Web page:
Survival amplitude, instantaneous energy and decay rate of an unstable system: Analytical results. (arXiv:1802.01441v1 [quant-ph])

We consider a model of a unstable state defined by the truncated Breit-Wigner
energy density distribution function. An analytical form of the survival
amplitude $a(t)$ of the state considered is found. Our attention is focused on
the late time properties of $a(t)$ and on effects generated by the
non--exponential behavior of this amplitude in the late time region: In 1957
Khalfin proved that this amplitude tends to zero as $t$ goes to the infinity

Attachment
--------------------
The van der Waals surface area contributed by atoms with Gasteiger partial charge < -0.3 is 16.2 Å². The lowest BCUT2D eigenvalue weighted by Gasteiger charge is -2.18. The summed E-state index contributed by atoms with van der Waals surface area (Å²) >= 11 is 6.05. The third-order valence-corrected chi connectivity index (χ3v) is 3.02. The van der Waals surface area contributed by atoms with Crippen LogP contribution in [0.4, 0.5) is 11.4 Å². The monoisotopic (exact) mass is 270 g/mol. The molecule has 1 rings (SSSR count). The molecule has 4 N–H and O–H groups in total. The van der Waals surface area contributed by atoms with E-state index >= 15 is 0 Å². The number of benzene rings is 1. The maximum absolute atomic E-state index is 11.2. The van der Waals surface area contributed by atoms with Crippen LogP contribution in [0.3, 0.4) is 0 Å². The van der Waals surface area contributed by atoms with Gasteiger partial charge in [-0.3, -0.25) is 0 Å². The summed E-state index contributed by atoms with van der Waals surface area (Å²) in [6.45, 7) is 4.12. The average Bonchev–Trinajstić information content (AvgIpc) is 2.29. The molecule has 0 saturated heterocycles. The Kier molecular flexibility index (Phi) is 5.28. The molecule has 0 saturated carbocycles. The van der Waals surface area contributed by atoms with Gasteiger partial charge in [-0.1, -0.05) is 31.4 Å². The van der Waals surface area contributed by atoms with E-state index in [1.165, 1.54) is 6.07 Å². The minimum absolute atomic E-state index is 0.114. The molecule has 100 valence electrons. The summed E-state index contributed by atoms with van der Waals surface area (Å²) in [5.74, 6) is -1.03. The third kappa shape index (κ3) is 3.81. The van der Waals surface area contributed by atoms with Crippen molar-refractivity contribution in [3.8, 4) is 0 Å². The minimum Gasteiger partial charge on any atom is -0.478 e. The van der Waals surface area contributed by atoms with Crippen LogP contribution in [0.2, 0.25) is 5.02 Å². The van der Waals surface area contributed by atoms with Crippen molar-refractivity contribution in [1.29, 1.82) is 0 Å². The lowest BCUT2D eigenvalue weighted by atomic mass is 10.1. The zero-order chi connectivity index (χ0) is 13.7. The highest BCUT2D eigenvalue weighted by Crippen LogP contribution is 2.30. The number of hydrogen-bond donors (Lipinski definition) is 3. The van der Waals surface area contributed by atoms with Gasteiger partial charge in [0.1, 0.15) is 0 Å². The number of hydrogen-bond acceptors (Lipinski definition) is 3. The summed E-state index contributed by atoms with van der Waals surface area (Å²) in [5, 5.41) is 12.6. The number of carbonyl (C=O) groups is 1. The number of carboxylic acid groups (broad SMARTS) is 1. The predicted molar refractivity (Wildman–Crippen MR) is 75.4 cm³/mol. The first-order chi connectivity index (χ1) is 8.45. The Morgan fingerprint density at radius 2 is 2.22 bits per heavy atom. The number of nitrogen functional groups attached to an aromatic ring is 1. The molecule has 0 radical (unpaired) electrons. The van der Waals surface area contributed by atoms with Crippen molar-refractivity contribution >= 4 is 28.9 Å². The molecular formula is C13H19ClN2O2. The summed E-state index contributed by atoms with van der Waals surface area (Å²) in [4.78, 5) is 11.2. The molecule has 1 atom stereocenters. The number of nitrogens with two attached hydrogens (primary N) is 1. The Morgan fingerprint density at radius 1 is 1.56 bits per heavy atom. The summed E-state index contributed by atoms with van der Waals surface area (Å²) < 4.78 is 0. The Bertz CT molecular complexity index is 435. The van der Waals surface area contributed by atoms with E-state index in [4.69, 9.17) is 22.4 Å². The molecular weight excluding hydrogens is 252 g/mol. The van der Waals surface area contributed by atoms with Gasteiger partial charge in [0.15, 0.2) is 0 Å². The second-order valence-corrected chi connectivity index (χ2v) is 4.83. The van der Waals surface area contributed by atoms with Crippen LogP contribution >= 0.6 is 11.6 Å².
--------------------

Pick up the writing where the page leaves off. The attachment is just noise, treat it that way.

more slowly than any exponential function of $t$. This effect can be described
using a time-dependent decay rate $\gamma(t)$ and then the Khalfin result means
that this $\gamma(t)$ is not a constant but at late times it tends to zero as
$t$ goes to the infinity. It appears that the energy $E(t)$ of the unstable
state behaves similarly: It tends to the minimal energy $E_{min}$ of the system
as $t \to \infty$. Within the model considered we find two first leading time
dependent elements of late time asymptotic expansions of $E(t)$ and $\gamma
(t)$. We discuss also possible implications of such a late time asymptotic
properties of $E(t)$ and $\gamma (t)$ and cases where these properties may
manifest themselves.

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